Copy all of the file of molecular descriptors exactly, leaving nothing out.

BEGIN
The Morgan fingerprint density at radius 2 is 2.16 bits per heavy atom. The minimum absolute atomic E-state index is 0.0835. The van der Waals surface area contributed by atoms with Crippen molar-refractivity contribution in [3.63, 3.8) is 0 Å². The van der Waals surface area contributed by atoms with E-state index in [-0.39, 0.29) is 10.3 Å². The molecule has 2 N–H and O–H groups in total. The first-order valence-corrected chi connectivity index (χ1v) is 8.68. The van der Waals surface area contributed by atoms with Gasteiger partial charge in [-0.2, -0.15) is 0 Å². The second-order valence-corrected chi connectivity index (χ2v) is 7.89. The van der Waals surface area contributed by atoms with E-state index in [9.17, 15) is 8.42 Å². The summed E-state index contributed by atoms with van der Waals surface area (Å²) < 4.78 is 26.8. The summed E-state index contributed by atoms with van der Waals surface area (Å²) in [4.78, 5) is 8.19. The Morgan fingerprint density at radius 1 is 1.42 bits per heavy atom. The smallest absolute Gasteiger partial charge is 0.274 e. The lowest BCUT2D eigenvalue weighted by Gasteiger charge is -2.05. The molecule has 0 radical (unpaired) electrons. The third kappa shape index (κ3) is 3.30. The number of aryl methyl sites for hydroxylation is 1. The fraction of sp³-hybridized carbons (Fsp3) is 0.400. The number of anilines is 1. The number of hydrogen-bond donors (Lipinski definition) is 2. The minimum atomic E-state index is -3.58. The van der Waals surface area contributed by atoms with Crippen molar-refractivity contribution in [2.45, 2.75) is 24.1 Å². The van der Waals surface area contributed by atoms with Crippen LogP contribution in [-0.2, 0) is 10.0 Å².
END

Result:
The Morgan fingerprint density at radius 2 is 2.16 bits per heavy atom. The minimum absolute atomic E-state index is 0.0835. The van der Waals surface area contributed by atoms with Crippen molar-refractivity contribution in [3.63, 3.8) is 0 Å². The van der Waals surface area contributed by atoms with E-state index in [-0.39, 0.29) is 10.3 Å². The molecule has 2 N–H and O–H groups in total. The first-order valence-corrected chi connectivity index (χ1v) is 8.68. The van der Waals surface area contributed by atoms with Gasteiger partial charge in [-0.2, -0.15) is 0 Å². The second-order valence-corrected chi connectivity index (χ2v) is 7.89. The van der Waals surface area contributed by atoms with E-state index in [9.17, 15) is 8.42 Å². The summed E-state index contributed by atoms with van der Waals surface area (Å²) < 4.78 is 26.8. The summed E-state index contributed by atoms with van der Waals surface area (Å²) in [4.78, 5) is 8.19. The Morgan fingerprint density at radius 1 is 1.42 bits per heavy atom. The smallest absolute Gasteiger partial charge is 0.274 e. The lowest BCUT2D eigenvalue weighted by Gasteiger charge is -2.05. The molecule has 0 radical (unpaired) electrons. The third kappa shape index (κ3) is 3.30. The number of aryl methyl sites for hydroxylation is 1. The fraction of sp³-hybridized carbons (Fsp3) is 0.400. The number of anilines is 1. The number of hydrogen-bond donors (Lipinski definition) is 2. The minimum atomic E-state index is -3.58. The van der Waals surface area contributed by atoms with Crippen molar-refractivity contribution in [2.45, 2.75) is 24.1 Å². The van der Waals surface area contributed by atoms with Crippen LogP contribution in [-0.2, 0) is 10.0 Å².